It is a true treat to discover small towns in Texas that still hold deeply to their old west roots. Towns that are ruggedly appealing, without any pretention. And it is even better when these richly rooted towns are coupled with a wealth of outdoor opportunities. This is the case with Fort Davis, Texas. This humble town in the heart of west Texas boasts an impressive canvas of outdoor adventures for all types of active travelers, wrapped up in a charming, quintessential small town that perfectly reflects Texas’s old west. From parks like Fort Davis National Historic Site, Davis Mountains State Park, and Davis Mountains Nature Preserve, which contain the best of Fort Davis hiking, to more relaxed botanical garden strolls, to neighboring outdoor offerings in sister small towns like Marfa, Balmorhea, and Monahans, to stellar overnight Fort Davis camping spots, this guide to the best outdoor things to do in Fort Davis, Texas easily covers all an active traveler could hope for, whether you have a day, a weekend, or longer to spend in Fort Davis, Texas!
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Best Outdoor Things to Do in Fort Davis, Texas
No matter where you are in Fort Davis, Texas, this region really shines! But it’s the outdoor adventures that really make it an endearing spot and bountiful active travel destination for hikers, trail runners, campers, and active explorers all around!
This guide to the best outdoor things to do in Fort Davis, Texas includes:
- Location of Fort Davis, Texas
- Map of the Best Outdoor Things to Do in Fort Davis, TX
- The Best Fort Davis Hiking
- Fort Davis National Historic Site
- Davis Mountains State Park
- Davis Mountains Preserve
- Chihuahuan Desert Research Institute and Botanical Gardens
- Fort Davis Camping
- Accommodations in Fort Davis, TX
- Other Outdoor Attractions Nearby Fort Davis
Location of Fort Davis, Texas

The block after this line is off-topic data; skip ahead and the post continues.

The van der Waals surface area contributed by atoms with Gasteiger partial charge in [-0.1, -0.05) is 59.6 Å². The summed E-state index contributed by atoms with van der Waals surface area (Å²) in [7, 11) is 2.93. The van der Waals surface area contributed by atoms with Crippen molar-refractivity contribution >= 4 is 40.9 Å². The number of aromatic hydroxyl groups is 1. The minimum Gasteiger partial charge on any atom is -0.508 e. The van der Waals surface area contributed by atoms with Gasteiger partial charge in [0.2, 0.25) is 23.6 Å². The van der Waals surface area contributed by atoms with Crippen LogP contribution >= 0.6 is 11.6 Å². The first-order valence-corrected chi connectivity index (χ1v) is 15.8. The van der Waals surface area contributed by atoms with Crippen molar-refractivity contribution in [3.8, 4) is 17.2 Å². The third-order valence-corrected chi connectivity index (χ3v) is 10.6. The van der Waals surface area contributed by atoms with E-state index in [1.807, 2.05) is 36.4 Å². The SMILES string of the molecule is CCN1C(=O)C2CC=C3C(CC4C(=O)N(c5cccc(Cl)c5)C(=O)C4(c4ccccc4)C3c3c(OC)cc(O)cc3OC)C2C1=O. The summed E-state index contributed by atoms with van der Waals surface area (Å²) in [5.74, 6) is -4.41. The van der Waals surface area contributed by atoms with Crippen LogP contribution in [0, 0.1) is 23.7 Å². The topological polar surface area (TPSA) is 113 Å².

Fort Davis is located in remote west Texas, close to other old west towns including Alpine, Texas. This particular area is littered with small sister towns, such as Marfa, Balmorhea, Pecos, and Monahans. The closest large towns would be considered Midland/Odessa and El Paso. The closest airports are also Midland Odessa and El Paso.
- Alpine, TX to Fort Davis: 30 minutes
- Marfa, TX to Fort Davis: 20 minutes
- Balmorhea, TX to Fort Davis: 35 minutes
- Pecos, TX to Fort Davis: 1 hour and 20 minutes
- Monahans, TX to Fort Davis: 1 hour and 50 minutes
- Midland/Odessa, TX to Fort Davis: 2 hours and 30 minutes
- El Paso, TX to Fort Davis: 3 hours
Map of the Best Outdoor Things to Do in Fort Davis, TX
Use the map below to view the locations of the best outdoor things to do in Fort Davis, TX.
Fort Davis Hiking
The highlight of any list of best outdoor things to do in Fort Davis, Texas, has to begin with Fort Davis hiking opportunities! There are just so many to choose from! Yet one thing that binds them all together is their ruggedness. Hiking in Fort Davis is largely secluded, and trails that are considered popular for the area likely will seem sparsely trafficked compared to other popular mainstays in more visited destinations in Texas.
The hiking trails here also prove once more that Texas is not all flat, and there are true mountains in this state! Fort Davis hiking trails take full advantage of this, with many trails incorporating challenging grades, invigorating uphills, stunning views, and unique topography and terrain. Fort Davis and its resident Davis Mountains were made for hikers and trail runners alike! There are several great parks to choose from when sampling the best of Fort Davis hiking!
Fort Davis National Historic Site
While the namesake historic Fort Davis fort is the most obvious first impression here, Fort Davis National Historic Site also packs in some exciting mountain trails in addition to its history, which you can read more about here.
***Entrance fees to the park are $10 per person or $20 per vehicle, and the park is open daily (with the exception of a few holidays) from 8 AM – 5 PM.
As far as Fort Davis National Historic Site’s hiking goes, there are a couple great trail options! And all of them contain spectacular views of the historic fort and its remaining remnants as well!
Several of Fort Davis National Historic Site’s trails connect together to form a lopsided loop that winds through the onlooking Davis Mountains. These connected trails together are the Hospital Canyon Trail (0.7 miles), the North Ridge Trail (0.3 miles), and the Tall Grass Loop (0.8 miles).